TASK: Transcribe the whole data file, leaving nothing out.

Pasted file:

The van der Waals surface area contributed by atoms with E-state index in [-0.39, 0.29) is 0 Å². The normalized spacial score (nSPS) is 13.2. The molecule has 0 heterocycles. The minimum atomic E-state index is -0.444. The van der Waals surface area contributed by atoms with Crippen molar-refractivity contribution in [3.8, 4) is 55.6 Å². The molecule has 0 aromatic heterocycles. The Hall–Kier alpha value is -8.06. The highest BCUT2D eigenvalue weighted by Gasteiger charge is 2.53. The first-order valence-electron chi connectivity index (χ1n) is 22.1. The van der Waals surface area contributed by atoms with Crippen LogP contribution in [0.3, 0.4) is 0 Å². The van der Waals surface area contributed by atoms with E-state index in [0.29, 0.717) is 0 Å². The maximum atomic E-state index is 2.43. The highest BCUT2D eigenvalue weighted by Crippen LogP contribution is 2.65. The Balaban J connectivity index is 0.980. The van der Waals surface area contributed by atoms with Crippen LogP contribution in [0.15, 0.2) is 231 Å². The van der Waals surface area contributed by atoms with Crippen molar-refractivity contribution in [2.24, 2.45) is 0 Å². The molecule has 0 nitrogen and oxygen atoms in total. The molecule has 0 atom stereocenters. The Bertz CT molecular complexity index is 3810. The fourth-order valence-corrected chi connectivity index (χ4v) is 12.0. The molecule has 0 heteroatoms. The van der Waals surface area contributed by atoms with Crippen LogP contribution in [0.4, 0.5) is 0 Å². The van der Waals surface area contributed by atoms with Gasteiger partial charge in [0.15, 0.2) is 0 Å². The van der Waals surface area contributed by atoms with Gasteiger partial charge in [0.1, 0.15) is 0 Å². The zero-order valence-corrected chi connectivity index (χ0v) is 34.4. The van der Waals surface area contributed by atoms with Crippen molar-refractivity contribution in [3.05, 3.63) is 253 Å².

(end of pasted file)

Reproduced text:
The van der Waals surface area contributed by atoms with E-state index in [-0.39, 0.29) is 0 Å². The normalized spacial score (nSPS) is 13.2. The molecule has 0 heterocycles. The minimum atomic E-state index is -0.444. The van der Waals surface area contributed by atoms with Crippen molar-refractivity contribution in [3.8, 4) is 55.6 Å². The molecule has 0 aromatic heterocycles. The Hall–Kier alpha value is -8.06. The highest BCUT2D eigenvalue weighted by Gasteiger charge is 2.53. The first-order valence-electron chi connectivity index (χ1n) is 22.1. The van der Waals surface area contributed by atoms with Crippen LogP contribution in [0.3, 0.4) is 0 Å². The van der Waals surface area contributed by atoms with E-state index in [0.29, 0.717) is 0 Å². The maximum atomic E-state index is 2.43. The highest BCUT2D eigenvalue weighted by Crippen LogP contribution is 2.65. The Balaban J connectivity index is 0.980. The van der Waals surface area contributed by atoms with Crippen LogP contribution in [0.15, 0.2) is 231 Å². The van der Waals surface area contributed by atoms with Crippen molar-refractivity contribution in [2.24, 2.45) is 0 Å². The molecule has 0 nitrogen and oxygen atoms in total. The molecule has 0 atom stereocenters. The Bertz CT molecular complexity index is 3810. The fourth-order valence-corrected chi connectivity index (χ4v) is 12.0. The molecule has 0 heteroatoms. The van der Waals surface area contributed by atoms with Crippen LogP contribution in [0.4, 0.5) is 0 Å². The van der Waals surface area contributed by atoms with Gasteiger partial charge in [0.15, 0.2) is 0 Å². The van der Waals surface area contributed by atoms with Gasteiger partial charge in [0.1, 0.15) is 0 Å². The zero-order valence-corrected chi connectivity index (χ0v) is 34.4. The van der Waals surface area contributed by atoms with Crippen molar-refractivity contribution in [3.05, 3.63) is 253 Å².